Review: New Intel chips power skinny laptops

The difference, I believe, is mainly in the specific processors they use. The Timeline has a dual-core ULV, meaning there are two computing engines, while the X-Slim has a single core. The single-core ULV appears to be only a slight step up from the Atom — something to keep in mind when looking at other models that are sure to come out with these processors. (There's a confounding factor here: The Timeline runs the 64-bit version of Windows Vista, which processes data in larger chunks, while the X-Slim runs the somewhat slower 32-bit. But the differences I observed were too large to be attributed to the software.)

The Timeline slays the X-Slim in battery life too. I made each computer play high-definition video from the hard drive while running a Twitter application that accessed the Internet over Wi-Fi. That ran the X-Slim down in one hour and 42 minutes, while the Timeline lasted three hours and 40 minutes. That lends credence to Acer's claim that under a typical workload, the Timeline will last more than eight hours.

For comparison, the Asus Eee PC 1000HE, an outstanding netbook, lasted four hours and 45 minutes. (All screens were set to the same midlevel brightness, measured with a light meter.)

So I have a mixed verdict on ULVs. The Timeline at least shows that the processors can be used in laptops that are reasonably powerful.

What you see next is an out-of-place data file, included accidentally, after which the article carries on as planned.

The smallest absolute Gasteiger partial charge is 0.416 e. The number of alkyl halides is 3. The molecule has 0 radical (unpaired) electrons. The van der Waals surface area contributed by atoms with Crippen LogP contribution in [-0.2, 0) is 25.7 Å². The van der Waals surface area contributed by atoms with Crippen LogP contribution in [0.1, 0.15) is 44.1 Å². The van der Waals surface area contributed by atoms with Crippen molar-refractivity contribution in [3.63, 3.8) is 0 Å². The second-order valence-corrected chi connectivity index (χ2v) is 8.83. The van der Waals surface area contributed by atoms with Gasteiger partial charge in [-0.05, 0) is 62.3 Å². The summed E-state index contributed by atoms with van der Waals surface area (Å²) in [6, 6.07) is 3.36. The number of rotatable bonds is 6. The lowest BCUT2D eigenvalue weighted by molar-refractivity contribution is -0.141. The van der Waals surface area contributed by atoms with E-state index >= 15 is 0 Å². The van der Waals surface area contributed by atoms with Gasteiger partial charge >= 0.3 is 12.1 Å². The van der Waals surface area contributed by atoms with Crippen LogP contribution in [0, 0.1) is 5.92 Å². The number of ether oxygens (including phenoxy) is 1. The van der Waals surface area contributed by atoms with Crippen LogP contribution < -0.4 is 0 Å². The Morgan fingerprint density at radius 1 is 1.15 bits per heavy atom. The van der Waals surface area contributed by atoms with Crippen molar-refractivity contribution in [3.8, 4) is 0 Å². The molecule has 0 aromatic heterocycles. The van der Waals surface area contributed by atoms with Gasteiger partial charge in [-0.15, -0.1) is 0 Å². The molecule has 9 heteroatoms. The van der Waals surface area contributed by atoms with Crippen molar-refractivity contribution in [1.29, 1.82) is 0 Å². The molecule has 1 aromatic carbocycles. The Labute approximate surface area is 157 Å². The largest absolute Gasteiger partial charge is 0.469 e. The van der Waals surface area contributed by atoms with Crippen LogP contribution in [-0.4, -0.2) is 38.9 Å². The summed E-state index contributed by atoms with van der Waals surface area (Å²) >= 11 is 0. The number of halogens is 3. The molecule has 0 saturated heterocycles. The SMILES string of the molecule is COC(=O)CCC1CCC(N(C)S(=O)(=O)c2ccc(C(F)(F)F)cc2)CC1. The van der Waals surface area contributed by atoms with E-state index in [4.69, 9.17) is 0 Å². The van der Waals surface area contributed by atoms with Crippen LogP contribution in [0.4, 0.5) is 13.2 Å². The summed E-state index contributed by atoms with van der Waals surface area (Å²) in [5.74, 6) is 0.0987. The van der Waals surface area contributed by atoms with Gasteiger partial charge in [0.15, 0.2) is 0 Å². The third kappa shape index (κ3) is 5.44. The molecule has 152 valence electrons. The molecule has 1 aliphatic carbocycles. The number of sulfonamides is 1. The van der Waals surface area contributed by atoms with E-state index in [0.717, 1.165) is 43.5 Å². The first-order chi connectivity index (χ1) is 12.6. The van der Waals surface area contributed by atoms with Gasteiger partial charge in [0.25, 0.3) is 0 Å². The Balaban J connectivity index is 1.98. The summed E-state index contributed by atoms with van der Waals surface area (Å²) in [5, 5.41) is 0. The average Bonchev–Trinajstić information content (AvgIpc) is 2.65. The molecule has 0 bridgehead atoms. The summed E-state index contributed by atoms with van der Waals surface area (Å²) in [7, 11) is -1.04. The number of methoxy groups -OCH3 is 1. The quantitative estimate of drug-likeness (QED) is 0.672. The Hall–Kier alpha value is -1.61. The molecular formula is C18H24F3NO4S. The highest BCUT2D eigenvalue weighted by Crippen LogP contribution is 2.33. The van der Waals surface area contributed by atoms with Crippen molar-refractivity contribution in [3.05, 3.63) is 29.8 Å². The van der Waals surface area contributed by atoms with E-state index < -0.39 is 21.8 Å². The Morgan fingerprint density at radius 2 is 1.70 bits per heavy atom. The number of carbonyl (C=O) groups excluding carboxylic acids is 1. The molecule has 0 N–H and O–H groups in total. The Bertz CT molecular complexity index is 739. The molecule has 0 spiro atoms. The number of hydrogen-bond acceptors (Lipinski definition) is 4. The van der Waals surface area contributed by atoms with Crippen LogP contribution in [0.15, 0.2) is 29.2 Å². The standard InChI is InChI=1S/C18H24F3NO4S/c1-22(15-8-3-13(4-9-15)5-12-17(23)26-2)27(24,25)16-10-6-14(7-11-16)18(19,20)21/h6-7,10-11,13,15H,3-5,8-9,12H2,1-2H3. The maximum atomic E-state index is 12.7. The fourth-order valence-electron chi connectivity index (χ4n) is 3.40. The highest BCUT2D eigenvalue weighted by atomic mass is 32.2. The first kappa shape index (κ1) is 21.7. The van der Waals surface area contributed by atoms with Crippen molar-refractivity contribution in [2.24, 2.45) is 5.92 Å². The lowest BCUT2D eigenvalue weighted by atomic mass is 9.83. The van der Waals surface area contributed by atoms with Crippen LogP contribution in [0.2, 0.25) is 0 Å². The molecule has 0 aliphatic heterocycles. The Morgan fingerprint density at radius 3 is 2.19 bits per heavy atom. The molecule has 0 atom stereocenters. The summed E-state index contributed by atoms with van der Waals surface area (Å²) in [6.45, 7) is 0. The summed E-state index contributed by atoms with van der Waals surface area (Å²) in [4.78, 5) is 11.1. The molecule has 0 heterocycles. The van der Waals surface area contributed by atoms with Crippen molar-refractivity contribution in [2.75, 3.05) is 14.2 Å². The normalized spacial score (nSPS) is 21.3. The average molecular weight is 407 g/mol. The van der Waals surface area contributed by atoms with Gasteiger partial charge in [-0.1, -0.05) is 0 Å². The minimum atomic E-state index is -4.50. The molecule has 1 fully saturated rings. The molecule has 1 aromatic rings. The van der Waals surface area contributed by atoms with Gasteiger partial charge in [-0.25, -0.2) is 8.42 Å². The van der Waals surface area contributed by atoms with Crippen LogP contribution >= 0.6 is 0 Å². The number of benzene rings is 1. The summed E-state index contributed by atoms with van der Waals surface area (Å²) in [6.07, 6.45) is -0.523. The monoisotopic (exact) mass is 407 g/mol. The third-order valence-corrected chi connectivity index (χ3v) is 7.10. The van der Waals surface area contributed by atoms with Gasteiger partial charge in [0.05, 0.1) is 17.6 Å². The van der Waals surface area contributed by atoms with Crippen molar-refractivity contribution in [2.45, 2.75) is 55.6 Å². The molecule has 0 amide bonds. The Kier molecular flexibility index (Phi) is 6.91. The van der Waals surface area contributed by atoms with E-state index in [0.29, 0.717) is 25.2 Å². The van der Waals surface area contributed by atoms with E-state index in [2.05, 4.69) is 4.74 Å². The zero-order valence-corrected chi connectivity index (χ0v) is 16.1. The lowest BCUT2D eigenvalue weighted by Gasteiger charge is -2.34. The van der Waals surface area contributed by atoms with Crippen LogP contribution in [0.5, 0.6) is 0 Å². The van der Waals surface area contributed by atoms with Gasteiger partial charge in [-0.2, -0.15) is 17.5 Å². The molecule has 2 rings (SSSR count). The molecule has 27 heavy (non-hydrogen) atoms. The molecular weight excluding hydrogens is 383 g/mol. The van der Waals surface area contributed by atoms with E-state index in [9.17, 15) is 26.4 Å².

Advanced Micro Devices, Intel's main competitor, has launched a set of chips it calls "Neo" this year, for computers in a similar price range and size. The first computer with these chips, the Hewlett-Packard dv2, is heavier than the ones I tested and has a battery life more in line with the X-Slim than the Timeline. But AMD plans better processors soon, and they could provide an interesting alternative.

The Timeline has a couple of knocks against it: Its cooling fan is quite loud, and the screen doesn't bend back very far, which can be a problem if you like to use it while curled up on the couch. Also, it's still a bit expensive at $900. But overall, it's a light, long-lasting computer that avoids the unnecessary design flourishes that compromise the X-Slim.

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